Keeping the sport clean

A credible anti-doping programme is crucial for maintaining the trust of fans and players alike.

"People have to believe what they are watching,” said Chris Kermode upon his appointment for a second term as ATP Executive Chairman and President.

Kermode’s appointment came just days after Maria Sharapova’s admission that she had tested positive for banned substance meldonium, while the sport hit the headlines on the eve of the Australian Open after claims of widespread match-fixing.

“More scandals would totally undermine our integrity,” Kermode said in an interview with The Times. “That is why we have the maximum incentive to catch athletes for breaking the rules.“

Kermode’s view was echoed by Nicole Sapstead, chief executive of UK Anti-Doping. Speaking at the 2016 Tackling Doping in Sport Conference in London last week, Sapstead warned that the professional sports must preserve the trust of the paying public.

“Cheating comes in many forms, be it doping, match-fixing, feigning a poor tackle or using a motorised bicycle in a competition,” said Sapstead. “If the public doesn’t trust what they are witnessing they are going to stop paying, coming out to watch or turning on the TV.

“The public wants a return on their investment by watching performances which are honest and real. We should not take a sports fan base for granted nor should they be taken advantage of.”

The Tennis Anti-Doping Programme (TADP) began in 1993 and since 2007 the ITF has administered and enforced the programme on behalf of WTA, ATP and the four Grand Slams. The programme, which is fully compliant with the World Anti-Doping Code, applies to all players who hold an ATP or WTA ranking, or who enter or compete in any ITF recognised event.

In 2015, a total of 4,433 blood and urine samples were collected – 2,256 during tournaments as well as 2,177 out-of-competition samples. There are currently eight tennis players listed on the ITF website serving suspensions for doping violations.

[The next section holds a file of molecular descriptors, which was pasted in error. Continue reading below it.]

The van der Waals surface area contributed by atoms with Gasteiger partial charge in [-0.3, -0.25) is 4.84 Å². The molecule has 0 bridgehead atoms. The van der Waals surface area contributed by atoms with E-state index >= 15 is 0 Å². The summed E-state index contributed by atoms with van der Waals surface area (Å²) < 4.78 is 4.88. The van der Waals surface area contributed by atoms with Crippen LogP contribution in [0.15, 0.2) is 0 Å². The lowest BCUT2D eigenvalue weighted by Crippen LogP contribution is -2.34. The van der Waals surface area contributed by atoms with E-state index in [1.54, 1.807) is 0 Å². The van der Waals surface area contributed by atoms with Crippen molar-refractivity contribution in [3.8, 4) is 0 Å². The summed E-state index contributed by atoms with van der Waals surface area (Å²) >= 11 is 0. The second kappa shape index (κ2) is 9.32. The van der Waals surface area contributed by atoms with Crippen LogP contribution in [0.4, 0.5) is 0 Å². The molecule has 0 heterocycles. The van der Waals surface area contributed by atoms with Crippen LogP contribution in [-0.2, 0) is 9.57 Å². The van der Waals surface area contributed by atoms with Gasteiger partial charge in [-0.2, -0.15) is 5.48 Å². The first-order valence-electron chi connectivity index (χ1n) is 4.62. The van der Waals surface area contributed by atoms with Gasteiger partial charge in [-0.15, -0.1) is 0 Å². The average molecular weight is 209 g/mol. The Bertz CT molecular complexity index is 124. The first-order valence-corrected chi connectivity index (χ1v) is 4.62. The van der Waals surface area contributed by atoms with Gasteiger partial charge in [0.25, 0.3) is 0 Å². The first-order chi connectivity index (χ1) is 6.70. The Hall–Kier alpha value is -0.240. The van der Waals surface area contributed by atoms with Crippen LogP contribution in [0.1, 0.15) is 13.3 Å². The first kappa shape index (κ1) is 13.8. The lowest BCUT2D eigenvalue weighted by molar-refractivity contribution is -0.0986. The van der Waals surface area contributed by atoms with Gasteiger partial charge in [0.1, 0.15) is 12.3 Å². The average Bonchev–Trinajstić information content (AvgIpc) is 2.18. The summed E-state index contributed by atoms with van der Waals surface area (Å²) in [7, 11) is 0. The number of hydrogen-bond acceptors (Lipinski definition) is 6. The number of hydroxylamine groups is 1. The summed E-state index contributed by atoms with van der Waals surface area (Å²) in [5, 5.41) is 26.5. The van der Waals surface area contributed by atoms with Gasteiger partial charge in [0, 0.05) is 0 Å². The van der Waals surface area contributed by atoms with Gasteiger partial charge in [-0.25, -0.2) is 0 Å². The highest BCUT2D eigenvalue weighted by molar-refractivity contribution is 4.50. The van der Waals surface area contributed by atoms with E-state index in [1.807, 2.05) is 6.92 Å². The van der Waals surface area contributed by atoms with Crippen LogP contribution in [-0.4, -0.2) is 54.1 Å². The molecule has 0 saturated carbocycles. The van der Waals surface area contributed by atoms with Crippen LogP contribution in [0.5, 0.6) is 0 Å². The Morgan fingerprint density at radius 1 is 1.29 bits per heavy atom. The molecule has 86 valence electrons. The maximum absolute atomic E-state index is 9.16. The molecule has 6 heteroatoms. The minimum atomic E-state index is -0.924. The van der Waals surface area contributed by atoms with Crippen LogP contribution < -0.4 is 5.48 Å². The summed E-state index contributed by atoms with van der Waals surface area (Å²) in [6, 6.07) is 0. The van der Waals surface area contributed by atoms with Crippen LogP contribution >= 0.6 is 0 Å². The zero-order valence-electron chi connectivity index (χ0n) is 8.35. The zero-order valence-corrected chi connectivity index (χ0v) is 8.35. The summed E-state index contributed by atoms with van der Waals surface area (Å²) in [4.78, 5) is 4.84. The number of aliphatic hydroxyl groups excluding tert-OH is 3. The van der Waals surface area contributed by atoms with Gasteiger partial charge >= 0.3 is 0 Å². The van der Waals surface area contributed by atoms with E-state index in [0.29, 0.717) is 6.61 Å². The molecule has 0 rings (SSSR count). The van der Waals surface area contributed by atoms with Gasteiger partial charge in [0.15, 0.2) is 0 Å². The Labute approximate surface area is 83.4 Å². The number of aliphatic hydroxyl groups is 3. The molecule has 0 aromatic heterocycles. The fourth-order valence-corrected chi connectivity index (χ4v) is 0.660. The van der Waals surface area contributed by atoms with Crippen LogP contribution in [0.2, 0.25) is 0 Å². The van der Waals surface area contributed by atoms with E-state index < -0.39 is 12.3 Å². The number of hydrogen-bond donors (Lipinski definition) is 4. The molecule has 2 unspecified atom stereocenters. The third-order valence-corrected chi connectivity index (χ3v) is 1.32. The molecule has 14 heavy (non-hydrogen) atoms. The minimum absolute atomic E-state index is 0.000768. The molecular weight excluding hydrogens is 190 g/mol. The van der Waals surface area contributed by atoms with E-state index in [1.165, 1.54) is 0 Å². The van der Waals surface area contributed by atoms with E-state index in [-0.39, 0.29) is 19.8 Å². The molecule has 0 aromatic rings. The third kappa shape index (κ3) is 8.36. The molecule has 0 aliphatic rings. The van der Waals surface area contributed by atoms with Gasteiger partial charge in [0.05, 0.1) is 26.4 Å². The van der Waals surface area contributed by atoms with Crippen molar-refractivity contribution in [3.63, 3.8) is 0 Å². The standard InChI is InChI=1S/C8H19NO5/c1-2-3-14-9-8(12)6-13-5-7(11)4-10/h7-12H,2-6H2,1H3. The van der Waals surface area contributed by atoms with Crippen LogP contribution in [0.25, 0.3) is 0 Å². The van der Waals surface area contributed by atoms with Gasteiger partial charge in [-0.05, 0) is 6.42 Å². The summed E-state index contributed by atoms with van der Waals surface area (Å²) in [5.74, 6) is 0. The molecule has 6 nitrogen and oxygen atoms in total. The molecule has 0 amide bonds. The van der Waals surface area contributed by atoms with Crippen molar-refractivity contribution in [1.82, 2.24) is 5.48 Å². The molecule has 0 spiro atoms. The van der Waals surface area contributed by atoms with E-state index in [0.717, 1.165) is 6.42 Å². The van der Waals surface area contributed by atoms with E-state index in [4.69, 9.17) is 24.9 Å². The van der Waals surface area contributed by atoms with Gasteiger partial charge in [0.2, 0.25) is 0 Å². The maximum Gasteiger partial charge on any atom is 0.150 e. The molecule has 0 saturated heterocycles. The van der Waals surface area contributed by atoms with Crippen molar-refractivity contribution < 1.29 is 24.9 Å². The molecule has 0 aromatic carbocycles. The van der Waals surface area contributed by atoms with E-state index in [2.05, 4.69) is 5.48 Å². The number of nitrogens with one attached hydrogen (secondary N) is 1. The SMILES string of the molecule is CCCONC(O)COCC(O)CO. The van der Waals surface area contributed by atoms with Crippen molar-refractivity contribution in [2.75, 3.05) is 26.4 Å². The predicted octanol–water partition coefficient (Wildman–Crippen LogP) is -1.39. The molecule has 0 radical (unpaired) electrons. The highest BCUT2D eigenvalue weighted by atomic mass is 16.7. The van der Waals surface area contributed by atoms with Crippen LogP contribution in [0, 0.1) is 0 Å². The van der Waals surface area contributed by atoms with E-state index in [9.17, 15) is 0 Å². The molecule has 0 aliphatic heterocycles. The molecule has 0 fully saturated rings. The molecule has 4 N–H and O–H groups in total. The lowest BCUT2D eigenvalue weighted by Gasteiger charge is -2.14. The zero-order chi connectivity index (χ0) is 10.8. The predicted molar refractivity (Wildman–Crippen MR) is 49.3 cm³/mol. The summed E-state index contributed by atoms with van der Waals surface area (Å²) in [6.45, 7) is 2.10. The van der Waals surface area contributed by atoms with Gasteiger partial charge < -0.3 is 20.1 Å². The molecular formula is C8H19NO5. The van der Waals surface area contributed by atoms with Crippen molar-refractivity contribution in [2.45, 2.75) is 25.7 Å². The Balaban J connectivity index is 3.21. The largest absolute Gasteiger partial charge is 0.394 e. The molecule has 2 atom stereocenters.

“I think all sports can do more,” said Andy Murray, who is a staunch advocate of anti-doping and was one of the most tested athletes last year. “It’s better than it was a few years ago, last year I got tested a lot but this year I’ve been tested twice so far this year, three months into the year, which is clearly not enough.”

But it’s not just about maintaining the trust of the general public; it is crucial for World Anti-Doping Agency (WADA), the TADP and tennis’ governing bodies that clean athletes believe the system is working and that drugs cheats will be found out.

“We now as an industry have a responsibility to implement thorough, values-based education programmes,” said WADA president Sir Craig Reedie when he gave the keynote speech at last week’s Tackling Doping in Sport Conference. “That means not just providing information but going further by instilling values in those that want to become athletes, and ultimately preventing those people from ever considering doping.

“We want to create a healthy sporting environment where doping is not an option.  That has to be our aim in the long run if the clean athlete is to prevail.”

Despite the negative press across the world of sport in the last 12 months, Sapstead believes the publicity can be seen as an opportunity.

“Anti-Doping is finally being talked about,” she said. “Whilst it might be because of a scandal or a crisis – sports, athletes, the media and the public at large are talking about it more than ever before. And for me, that can only be a good thing.

“For too long anti-doping has been treated almost like a bad word – pushed to the bottom of the agenda when it comes to a major event, its organisation; its functional areas.  Sports accept that it is a necessity but the less attention that it draws and the least one can get away, the better. 

“[This] is a great opportunity [for those] who hold the principle of anti-doping dear to talk more and debate what more needs to be done to protect the clean athletes and the purity of sport.”

 

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